Managing Seasonal Employees

Many businesses experience extreme seasonality. Resorts, sports venues and retail businesses immediately come to mind. Every year they must staff up for the busy season, and lay off for the offseason. I have worked in several seasonal businesses, both as an employee and as a leader. The purpose of this post is to explore the question, in managing seasonal employees, what adjustments should managers make?

One important aspect of this situation is the mutual understanding that the job ends when the busy season ends. This forces both the employee and the employer to decide whether they want to work together again. If a seasonal employee did not have a great work experience, she will almost certainly look for a job with another employer next season. On the other side of the coin, if the employer was not satisfied with the employee’s performance, it simply won’t extend a job offer next season. No written warnings, no performance plan, no hassle.

Although there’s a built-in opportunity to part company forever, it’s also easier for both parties if the employee returns every season. For the employer, the costs of recruiting, hiring and training are reduced. And for the employee, he or she doesn’t have to invest any time applying for jobs with other employers. So there’s an incentive for both parties to make this an ongoing, though seasonal, relationship.

This incentive for a relationship that continues from one season to the next leads to an interesting conclusion. Managers should manage seasonal employees the same way they manage “permanent” employees. They should develop close relationships with their people, and they should foster close relationships among employees. They should make people’s jobs engaging and fun. They should make sure that each of their employees is in the right fit for his strengths. Most importantly, they should truly care about each and every person who reports to them.

One additional difference between a seasonal and a permanent job is the prospect for promotion. Seasonal employees might see opportunities to become supervisors, but that’s about it. Unless they become permanent employees, seasonal people are not going to become department heads or vice presidents. But a great manager can still help them learn and grow and prepare to advance in their chosen careers.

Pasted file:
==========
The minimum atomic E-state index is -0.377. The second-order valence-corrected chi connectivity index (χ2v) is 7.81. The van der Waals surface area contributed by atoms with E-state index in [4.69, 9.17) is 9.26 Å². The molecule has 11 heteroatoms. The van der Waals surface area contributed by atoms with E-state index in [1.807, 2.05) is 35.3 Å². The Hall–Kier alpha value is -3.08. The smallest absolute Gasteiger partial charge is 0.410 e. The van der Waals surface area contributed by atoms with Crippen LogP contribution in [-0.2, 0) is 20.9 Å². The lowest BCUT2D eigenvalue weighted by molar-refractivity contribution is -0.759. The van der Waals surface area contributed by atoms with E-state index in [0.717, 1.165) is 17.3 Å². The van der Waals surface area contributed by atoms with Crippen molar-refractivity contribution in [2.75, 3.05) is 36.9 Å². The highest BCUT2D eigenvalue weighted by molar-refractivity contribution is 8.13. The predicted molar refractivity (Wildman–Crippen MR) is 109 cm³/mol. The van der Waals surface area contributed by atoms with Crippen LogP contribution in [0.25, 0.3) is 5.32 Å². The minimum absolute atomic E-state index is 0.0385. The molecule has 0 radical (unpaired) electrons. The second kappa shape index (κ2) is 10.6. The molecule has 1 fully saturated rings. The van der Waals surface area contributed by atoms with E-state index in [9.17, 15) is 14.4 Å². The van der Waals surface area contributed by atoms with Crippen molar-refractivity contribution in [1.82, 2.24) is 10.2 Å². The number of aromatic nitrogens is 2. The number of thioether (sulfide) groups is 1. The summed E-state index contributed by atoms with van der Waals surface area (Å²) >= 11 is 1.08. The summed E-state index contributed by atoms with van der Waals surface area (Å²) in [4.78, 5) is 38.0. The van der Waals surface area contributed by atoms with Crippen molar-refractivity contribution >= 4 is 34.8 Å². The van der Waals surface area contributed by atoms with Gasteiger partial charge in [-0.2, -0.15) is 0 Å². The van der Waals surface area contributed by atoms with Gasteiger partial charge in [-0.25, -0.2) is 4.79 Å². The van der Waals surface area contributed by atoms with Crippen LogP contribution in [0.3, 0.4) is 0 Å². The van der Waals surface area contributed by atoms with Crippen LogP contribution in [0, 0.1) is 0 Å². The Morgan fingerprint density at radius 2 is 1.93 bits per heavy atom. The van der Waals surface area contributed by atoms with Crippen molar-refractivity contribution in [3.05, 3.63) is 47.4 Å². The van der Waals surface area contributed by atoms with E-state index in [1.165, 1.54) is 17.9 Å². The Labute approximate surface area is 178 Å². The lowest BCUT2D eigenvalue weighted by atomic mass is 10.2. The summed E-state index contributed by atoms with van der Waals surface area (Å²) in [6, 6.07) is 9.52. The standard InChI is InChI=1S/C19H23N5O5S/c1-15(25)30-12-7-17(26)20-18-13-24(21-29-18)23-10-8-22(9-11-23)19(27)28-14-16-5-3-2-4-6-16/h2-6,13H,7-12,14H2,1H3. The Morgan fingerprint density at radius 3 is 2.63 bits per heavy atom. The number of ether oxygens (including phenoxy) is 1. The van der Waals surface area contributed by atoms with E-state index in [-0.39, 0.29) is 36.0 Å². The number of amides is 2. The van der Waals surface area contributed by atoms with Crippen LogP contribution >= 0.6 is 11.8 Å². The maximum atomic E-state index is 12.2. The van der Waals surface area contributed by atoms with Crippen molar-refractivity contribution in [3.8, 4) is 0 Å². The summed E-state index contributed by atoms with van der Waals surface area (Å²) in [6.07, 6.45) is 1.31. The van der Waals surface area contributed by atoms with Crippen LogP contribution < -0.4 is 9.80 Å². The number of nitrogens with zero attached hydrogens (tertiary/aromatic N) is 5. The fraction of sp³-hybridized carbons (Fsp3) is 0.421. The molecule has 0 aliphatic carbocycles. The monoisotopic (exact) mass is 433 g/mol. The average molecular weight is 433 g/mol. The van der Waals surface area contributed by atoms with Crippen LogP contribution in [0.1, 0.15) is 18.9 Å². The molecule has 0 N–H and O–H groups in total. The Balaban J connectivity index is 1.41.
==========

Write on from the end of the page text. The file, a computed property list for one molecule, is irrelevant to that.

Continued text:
If a manager is willing to teach, any seasonal employee can learn a lot about being a great team player, solving problems, taking care of customers, demonstrating initiative, improving morale and being an informal leader. An exceptional manager can help each employee make individual learning and growth one of her goals for the season.

So, even though this is a seasonal job, a caring, committed manager can make a positive difference in her employee’s lives.

Thanks for reading, and thanks to Marilyn Buresh for suggesting this topic. As always, I’m interested in your thoughts.

Larry Sternberg

How Do You Assign The Tasks Nobody Wants To Do?

A management seminar participant said there were tasks in his department that nobody wanted to do. “What,” he asked, “do you do with those?” I was surprised by the immediate reaction of the other participants. Almost all of them were in the same situation, and almost all were dissatisfied with the obvious solutions, which include:

  • Saying to the employee, “I know it’s not your favorite thing, but it’s part of your job. Every job has things you’d rather not do.”
  • Rotating the undesired tasks among the team members, thus equitably distributing the burden.
  • Including the boss in the rotation.
  • Drawing straws.
  • Paying an incentive for those tasks.

As I said, nobody was entirely pleased with these solutions. However, there were a couple of participants who had discovered an alternative approach. The first was a controller, whose broad responsibilities included both accounting and non-accounting functions. There were several tasks widely considered undesirable by his staff. One day, out of the blue, he got the idea to make a list of all tasks for which his team was responsible. He posted the list and asked his people to sign their names by the tasks they most liked to do. That was his solution.

He was shocked that even the undesirable tasks had names by them. He mentioned in particular the wrapping of packages. I don’t remember why they had to do this, but they did. He was absolutely certain that nobody liked doing that. But there were two employees who were really good at it and really enjoyed it.

Thereafter, he abandoned the notion of equally distributing tasks in favor of what we might now call job shaping — assigning responsibilities based on what each person likes to do and is good at.

The other participant was the manager of a fast food restaurant. The unpleasant task in that case was cleaning bathrooms. Coincidentally, he used the same approach and experienced the same results. When he posted the list he discovered a couple of employees who liked to clean and who realized that clean bathrooms gave the restaurant a strong competitive advantage. As you can imagine these employees were regularly celebrated by their associates who were relieved of this duty.

Can it really be that simple? Sometimes it is. Give it a try. What have you got to lose?

Thanks to Erin Padilla for suggesting this topic. And thanks for reading. As always, I welcome your thoughts.

Larry Sternberg